Australian Journal of Administrative Law (AJ Admin L)
Critical analysis of contemporary administrative law issues
About the Journal
The Australian Journal of Administrative Law (ISSN: 1320-7105) provides subscribers with current and critical commentary on contemporary developments in administrative law.
Included in each issue is a range articles and sections on Current Issues, Casenotes and Book Reviews. The articles and sections are written by recognised practitioners and academics.
Professor Matthew Groves and Associate Professor Greg Weeks
Professor Matthew Groves is Professor of Public Law at the Law School of La Trobe University and a fellow of the Australian Academy of Law. He teaches and researches public law, particularly administrative law. Prior to joining the La Trobe Law School, he was a professor in the Law Faculty of Monash University. Matthew has written and edited many books on administrative law and is a former member of the Administrative Review Council. Matthew is one of the key co-authors of the leading text, Judicial Review of Administrative Action and Government Liability (6th ed, Thomson Reuters, 2017).
Associate Professor Greg Weeks is a Senior Lecturer in the College of Law at the Australian National University, where he teaches Administrative Law and related courses. He was previously a member of the Faculty of Law at the University of New South Wales. Greg’s research interests are primarily related to judicial review and state liability and he has published a number of articles and book chapters in these fields. Greg has also served as the General Editor of the Australian Administrative Law Bulletin. Greg is one of the co-authors of Judicial Review of Administrative Action and Government Liability, Australia’s leading administrative law text (6th ed, Thomson Reuters, 2017).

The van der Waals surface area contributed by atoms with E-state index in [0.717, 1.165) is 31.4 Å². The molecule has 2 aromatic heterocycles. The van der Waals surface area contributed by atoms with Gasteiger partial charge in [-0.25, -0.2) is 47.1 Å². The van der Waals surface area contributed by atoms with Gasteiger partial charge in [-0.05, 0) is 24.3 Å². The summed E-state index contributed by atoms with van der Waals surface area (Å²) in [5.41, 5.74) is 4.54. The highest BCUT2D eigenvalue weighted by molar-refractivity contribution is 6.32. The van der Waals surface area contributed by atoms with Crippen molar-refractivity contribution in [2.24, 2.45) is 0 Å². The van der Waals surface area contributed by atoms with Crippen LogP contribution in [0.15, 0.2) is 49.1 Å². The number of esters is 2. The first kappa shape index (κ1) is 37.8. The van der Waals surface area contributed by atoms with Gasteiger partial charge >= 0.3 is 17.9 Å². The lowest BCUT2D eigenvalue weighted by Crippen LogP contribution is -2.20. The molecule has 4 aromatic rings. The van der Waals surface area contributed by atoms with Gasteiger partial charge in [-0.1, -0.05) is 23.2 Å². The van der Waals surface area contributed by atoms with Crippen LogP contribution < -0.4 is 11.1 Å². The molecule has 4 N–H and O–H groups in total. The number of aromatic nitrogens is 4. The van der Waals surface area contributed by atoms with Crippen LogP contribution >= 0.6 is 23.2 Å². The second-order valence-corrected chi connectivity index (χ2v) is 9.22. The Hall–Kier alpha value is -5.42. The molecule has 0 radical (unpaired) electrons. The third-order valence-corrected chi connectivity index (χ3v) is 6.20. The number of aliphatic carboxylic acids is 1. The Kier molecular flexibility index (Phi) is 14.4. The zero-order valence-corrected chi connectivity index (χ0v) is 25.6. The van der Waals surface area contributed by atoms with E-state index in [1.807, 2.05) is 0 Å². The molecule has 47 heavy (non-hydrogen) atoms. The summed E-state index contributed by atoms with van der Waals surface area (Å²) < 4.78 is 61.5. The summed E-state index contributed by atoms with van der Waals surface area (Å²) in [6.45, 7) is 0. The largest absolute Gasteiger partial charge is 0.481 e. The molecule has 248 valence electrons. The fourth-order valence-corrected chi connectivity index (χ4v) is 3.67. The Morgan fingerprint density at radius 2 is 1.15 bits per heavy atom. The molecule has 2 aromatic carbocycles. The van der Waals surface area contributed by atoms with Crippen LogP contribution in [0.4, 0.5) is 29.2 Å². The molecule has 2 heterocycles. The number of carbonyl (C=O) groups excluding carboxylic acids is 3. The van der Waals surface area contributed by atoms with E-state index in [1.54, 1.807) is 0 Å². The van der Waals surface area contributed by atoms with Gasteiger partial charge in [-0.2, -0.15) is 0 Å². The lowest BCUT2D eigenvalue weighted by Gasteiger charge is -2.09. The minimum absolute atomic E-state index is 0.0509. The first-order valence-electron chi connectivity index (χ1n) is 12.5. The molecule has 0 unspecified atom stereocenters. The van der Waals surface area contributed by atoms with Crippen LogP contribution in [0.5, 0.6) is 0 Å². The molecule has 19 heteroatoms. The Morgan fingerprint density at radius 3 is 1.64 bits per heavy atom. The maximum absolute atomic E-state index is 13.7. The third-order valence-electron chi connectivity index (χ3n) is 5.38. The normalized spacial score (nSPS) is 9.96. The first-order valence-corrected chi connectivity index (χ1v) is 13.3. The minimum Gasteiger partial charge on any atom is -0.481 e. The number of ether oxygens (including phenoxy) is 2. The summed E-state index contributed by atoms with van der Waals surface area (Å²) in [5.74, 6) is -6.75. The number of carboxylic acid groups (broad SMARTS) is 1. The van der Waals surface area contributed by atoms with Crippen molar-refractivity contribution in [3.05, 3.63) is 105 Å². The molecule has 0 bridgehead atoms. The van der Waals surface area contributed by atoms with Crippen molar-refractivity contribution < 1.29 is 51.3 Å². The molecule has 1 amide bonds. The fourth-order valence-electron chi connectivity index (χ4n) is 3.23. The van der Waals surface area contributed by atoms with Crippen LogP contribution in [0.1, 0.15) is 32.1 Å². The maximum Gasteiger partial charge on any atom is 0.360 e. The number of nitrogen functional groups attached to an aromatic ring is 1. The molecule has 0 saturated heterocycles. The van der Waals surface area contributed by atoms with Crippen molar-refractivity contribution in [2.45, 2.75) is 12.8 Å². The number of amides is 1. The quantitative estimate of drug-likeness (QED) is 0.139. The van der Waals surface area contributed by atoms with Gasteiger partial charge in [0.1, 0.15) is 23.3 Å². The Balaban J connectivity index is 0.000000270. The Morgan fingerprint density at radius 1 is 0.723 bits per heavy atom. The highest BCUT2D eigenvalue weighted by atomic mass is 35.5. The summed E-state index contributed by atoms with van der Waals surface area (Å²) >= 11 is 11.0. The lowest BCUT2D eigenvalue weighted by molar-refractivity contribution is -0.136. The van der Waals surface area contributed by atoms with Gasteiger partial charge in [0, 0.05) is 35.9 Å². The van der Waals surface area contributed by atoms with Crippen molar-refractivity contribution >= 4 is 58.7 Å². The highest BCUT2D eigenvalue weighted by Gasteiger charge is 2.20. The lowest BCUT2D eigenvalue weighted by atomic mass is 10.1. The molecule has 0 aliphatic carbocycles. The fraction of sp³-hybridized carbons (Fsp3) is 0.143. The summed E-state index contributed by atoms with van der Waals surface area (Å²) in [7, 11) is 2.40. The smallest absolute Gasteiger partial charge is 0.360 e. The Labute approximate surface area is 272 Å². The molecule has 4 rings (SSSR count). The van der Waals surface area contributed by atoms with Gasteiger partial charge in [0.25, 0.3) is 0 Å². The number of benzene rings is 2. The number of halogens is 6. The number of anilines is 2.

Current Issues – Justin Davidson, Senior Executive Lawyer, Australian Government Solicitor, Katie Miller, Deputy Commissioner, Independent Broad-based Anti-corruption Commission and Dr Stephen Tully, Sixth Floor, St James Hall Chambers, Sydney
Casenotes – Nathalie Ng, LLB (Hons) The University of Nottingham, UK; Australian Legal Practitioner
Book Reviews – Dr Janina Boughey, Senior Lecturer, Faculty of Law, University of New South Wales
The following websites contain details of material published in the Journal:
http://legal.thomsonreuters.com.au/australian-legal-journals-index-online/productdetail/85643 (Australian Legal Journals Index)
https://clarivate.com/products/web-of-science/ (Web of Science Emerging Sources Citation Index)
The Australian Legal Journals Index is an online legal database prepared by the Lionel Murphy Library of the Commonwealth Attorney-General’s Department. It is produced by Thomson Reuters and is available via subscription.
The ESCI (Emerging Sources Citation Index) is an online database formerly produced by Thomson Reuters and now maintained by Clarivate Analytics. It is part of the Web of Science Core Collection and is available via subscription.
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For the individual contents pages for each Part, click here.
The March 2011 issue of the Australian Journal of Administrative Law (AJ Admin L) (Vol 18 Pt 2) is a thematic issue on human rights. With Australian now the only “common law liberal democracy” without a Bill of Rights (see S Churches, “Introduction to special issue on human rights” (2011) 18 AJ Admin L 63), ...more
By Edward Santow. The Brennan Report recommended major changes to many aspects of Australian human rights law and practice. However, media, academic and legal interest has focused almost exclusively on the recommendation for a national human rights Act.
By Stephen Gageler SC. The constitutionalisation of federal administrative law and the resurrection of “jurisdictional error” as its unifying principle in the last 12 to 15 years track a significant and important doctrinal development.
By Janina Boughey. In the absence of specific or adequate laws designed to enable individuals to enforce their human rights, it is inevitable that human rights claims will be made through other, established legal avenues. Some academics have suggested that administrative law is particularly susceptible to its principles being used to pursue human rights claims.